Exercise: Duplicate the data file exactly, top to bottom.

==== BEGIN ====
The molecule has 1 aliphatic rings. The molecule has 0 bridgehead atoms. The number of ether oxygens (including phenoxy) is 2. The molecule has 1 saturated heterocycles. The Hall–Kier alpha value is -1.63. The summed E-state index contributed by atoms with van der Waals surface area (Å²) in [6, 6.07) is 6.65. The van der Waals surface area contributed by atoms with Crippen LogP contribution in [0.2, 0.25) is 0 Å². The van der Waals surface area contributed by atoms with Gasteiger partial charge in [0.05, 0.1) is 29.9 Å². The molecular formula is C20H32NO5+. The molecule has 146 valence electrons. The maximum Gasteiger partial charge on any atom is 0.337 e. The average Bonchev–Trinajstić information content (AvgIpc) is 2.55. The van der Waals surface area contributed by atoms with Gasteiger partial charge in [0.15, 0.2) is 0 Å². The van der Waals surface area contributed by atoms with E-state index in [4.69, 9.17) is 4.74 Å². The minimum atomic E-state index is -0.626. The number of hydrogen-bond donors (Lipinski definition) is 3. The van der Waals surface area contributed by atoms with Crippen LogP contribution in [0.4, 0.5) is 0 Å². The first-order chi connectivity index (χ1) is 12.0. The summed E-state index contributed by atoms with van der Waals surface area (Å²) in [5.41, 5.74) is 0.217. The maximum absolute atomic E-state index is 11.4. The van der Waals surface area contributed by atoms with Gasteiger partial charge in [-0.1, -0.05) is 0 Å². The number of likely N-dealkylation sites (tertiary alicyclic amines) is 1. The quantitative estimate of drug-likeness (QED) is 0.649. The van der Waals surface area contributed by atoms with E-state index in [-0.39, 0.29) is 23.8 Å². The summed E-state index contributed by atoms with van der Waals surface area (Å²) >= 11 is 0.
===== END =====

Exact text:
The molecule has 1 aliphatic rings. The molecule has 0 bridgehead atoms. The number of ether oxygens (including phenoxy) is 2. The molecule has 1 saturated heterocycles. The Hall–Kier alpha value is -1.63. The summed E-state index contributed by atoms with van der Waals surface area (Å²) in [6, 6.07) is 6.65. The van der Waals surface area contributed by atoms with Crippen LogP contribution in [0.2, 0.25) is 0 Å². The van der Waals surface area contributed by atoms with Gasteiger partial charge in [0.05, 0.1) is 29.9 Å². The molecular formula is C20H32NO5+. The molecule has 146 valence electrons. The maximum Gasteiger partial charge on any atom is 0.337 e. The average Bonchev–Trinajstić information content (AvgIpc) is 2.55. The van der Waals surface area contributed by atoms with Gasteiger partial charge in [0.15, 0.2) is 0 Å². The van der Waals surface area contributed by atoms with E-state index in [4.69, 9.17) is 4.74 Å². The minimum atomic E-state index is -0.626. The number of hydrogen-bond donors (Lipinski definition) is 3. The van der Waals surface area contributed by atoms with Crippen LogP contribution in [0.4, 0.5) is 0 Å². The first-order chi connectivity index (χ1) is 12.0. The summed E-state index contributed by atoms with van der Waals surface area (Å²) in [5.41, 5.74) is 0.217. The maximum absolute atomic E-state index is 11.4. The van der Waals surface area contributed by atoms with Gasteiger partial charge in [-0.1, -0.05) is 0 Å². The number of likely N-dealkylation sites (tertiary alicyclic amines) is 1. The quantitative estimate of drug-likeness (QED) is 0.649. The van der Waals surface area contributed by atoms with E-state index in [-0.39, 0.29) is 23.8 Å². The summed E-state index contributed by atoms with van der Waals surface area (Å²) >= 11 is 0.